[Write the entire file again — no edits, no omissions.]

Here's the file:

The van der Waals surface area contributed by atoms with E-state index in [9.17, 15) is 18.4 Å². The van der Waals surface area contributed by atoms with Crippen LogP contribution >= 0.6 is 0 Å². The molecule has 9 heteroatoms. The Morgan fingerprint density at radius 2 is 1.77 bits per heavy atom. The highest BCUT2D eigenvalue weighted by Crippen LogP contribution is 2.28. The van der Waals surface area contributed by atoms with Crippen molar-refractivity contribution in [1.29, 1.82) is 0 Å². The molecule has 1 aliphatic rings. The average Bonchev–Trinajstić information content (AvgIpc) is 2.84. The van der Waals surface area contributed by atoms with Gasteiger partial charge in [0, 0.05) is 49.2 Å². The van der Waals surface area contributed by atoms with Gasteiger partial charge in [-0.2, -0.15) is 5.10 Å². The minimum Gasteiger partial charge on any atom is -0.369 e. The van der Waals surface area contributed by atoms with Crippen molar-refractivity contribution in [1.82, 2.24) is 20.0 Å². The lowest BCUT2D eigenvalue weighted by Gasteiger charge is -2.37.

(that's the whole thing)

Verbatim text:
The van der Waals surface area contributed by atoms with E-state index in [9.17, 15) is 18.4 Å². The van der Waals surface area contributed by atoms with Crippen LogP contribution >= 0.6 is 0 Å². The molecule has 9 heteroatoms. The Morgan fingerprint density at radius 2 is 1.77 bits per heavy atom. The highest BCUT2D eigenvalue weighted by Crippen LogP contribution is 2.28. The van der Waals surface area contributed by atoms with Crippen molar-refractivity contribution in [1.29, 1.82) is 0 Å². The molecule has 1 aliphatic rings. The average Bonchev–Trinajstić information content (AvgIpc) is 2.84. The van der Waals surface area contributed by atoms with Gasteiger partial charge in [0, 0.05) is 49.2 Å². The van der Waals surface area contributed by atoms with Gasteiger partial charge in [-0.2, -0.15) is 5.10 Å². The minimum Gasteiger partial charge on any atom is -0.369 e. The van der Waals surface area contributed by atoms with Crippen molar-refractivity contribution in [1.82, 2.24) is 20.0 Å². The lowest BCUT2D eigenvalue weighted by Gasteiger charge is -2.37.